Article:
Divorce rates rose pretty steadily through American history, with a spurt just after World War II, but they peaked around 1980 – when Boomers were in or just past their twenties –  and then leveled off. The post-Boomer generations appear to be less prone to divorce.**

Each of these indicators – happiness, divorce, suicide, drug use, and so on – is a complex topic in its own right. Also, the differences between Baby Boomers and others in these regards are modest in size. Nonetheless, it appears that the Boomers are somewhat distinct in the stress they experienced and the behavior they expressed.

What Happened?

If the Boomers are different in these ways, why? As I said on top, they experienced a distinctly “crowded” life-course – and will continue to do so as they swell the numbers of the elderly starting next year. And they matured during a distinctive cultural period. The second fact may be a product of the first. That is, one explanation for “The ‘60s” is that the nation was rocked by the coming into adolescence and then early adulthood of so many people at the same time. Their needs, interests, preoccupations, problems and anxieties, just like their musical tastes, shaped the nation.


This is the baseline explanation: the size of the baby boom. The number of babies born in the U.S. rose by about 50 percent within roughly the decade after V-J Day ending World War II. The average American family expanded from about 2.5 to about 3.5 children apiece. Given that relatively few children now died young (see this post), that meant a sharp increase in competition: competition for parents’ attention – the average Boomer grew up with 2.5 siblings, rather than the 1.5 of the prior generation and the 1.0 of the next one, competition for seats in K-12 schools (I can recall going to the morning shift at my high school in the early 1960s and then largely wasting my afternoons), competition for college admissions, competition for the first job, and competition moving up the ladder.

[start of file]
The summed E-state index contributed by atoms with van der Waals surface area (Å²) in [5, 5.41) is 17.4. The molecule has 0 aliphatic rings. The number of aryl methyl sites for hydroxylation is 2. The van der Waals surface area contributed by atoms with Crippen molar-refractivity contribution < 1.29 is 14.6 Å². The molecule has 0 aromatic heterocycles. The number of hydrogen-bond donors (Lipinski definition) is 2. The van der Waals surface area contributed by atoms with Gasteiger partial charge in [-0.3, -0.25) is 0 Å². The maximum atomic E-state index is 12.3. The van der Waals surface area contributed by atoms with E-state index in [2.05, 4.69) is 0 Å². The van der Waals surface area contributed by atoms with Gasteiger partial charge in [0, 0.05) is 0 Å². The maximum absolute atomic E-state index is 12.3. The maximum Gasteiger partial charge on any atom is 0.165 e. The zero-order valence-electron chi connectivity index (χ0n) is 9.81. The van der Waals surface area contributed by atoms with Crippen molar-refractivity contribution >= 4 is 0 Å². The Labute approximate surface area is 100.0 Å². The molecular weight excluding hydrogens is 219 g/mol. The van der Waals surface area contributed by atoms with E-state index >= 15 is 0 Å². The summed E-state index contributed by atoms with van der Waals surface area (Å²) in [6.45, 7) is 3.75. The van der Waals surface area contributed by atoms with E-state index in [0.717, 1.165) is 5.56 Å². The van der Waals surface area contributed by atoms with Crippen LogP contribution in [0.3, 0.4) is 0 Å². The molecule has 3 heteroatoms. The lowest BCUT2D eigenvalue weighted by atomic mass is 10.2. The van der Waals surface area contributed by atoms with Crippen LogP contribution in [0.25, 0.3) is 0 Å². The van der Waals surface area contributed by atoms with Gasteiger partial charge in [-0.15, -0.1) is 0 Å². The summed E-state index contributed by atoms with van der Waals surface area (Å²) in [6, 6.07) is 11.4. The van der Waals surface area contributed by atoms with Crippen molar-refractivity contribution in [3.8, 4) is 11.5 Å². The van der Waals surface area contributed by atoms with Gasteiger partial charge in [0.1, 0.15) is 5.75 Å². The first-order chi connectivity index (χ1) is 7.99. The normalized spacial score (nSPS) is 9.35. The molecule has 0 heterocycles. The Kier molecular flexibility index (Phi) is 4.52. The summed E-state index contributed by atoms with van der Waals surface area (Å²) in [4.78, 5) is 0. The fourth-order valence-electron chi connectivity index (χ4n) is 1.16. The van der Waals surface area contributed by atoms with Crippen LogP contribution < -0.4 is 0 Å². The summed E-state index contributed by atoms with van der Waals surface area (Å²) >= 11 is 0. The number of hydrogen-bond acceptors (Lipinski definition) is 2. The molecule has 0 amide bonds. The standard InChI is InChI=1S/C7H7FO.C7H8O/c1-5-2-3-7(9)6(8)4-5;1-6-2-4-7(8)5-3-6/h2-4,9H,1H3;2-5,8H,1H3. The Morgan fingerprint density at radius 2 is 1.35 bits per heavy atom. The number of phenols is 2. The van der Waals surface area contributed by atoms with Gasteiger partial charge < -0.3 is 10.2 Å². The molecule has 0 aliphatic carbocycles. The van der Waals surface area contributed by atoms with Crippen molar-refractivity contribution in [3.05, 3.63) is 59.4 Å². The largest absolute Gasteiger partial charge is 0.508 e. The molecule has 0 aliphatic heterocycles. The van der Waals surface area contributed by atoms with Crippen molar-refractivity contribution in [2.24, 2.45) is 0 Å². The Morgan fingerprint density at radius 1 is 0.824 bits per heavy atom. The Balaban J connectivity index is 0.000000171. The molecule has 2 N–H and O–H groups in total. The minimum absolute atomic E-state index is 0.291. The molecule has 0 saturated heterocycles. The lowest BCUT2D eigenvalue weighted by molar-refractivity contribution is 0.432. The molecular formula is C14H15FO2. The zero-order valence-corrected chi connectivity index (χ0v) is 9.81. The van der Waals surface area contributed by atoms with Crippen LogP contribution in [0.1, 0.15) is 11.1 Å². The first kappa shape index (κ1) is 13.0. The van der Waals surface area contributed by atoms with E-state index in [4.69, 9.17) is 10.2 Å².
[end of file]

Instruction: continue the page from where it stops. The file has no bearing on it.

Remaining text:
America tried to cope with the crush of numbers. The nation massively expanded housing, built new schools by the thousands, and greatly expanded college capacity. But it was always a catch-up effort into the 1960s.

According, then, to one explanation of the Boomers’ fate, the competition had, in the long run, deleterious social and psychological consequences – especially for boys who were supposed to become the breadwinners.

With the plunge in birth rates starting in the 1960s and then their leveling off after 1980, the post-Boomer generations did not face that level of competition. Indeed, some speculate that these few children, now averaging about two per family, were indulged to the point of generating narcissism.

Social Turmoil

Or: Perhaps it was experiencing the social turmoil of  the “The ‘60s” during adolescence and young adulthood that accounts for the Boomers’ travails.

The ‘60s was an era of national shocks – the Civil Rights movement, major assassinations, the Vietnam War, urban riots, a crime wave  – and of major cultural changes – sexual liberation, women’s empowerment, racial redefinition, lifestyle experimentation, and the like.

And these cultural changes came rapidly. For example, between 1967 and 1976, the percentage of Americans who thought that having three or more children was ideal plunged from 75 to 40 percent (p. 88 here).  Americans’  attitudes toward premarital sex swung sharply in the liberal direction just between 1969 and 1973 (see here [pdf]). So rapid was the change that in 1968 the Supremes could have a hit song, “Love Child,” about the dark shame of being born out of wedlock and then just 7 years later First Lady Betty Ford could describe the possibility of her daughter having a premarital affair as “perfectly normal.”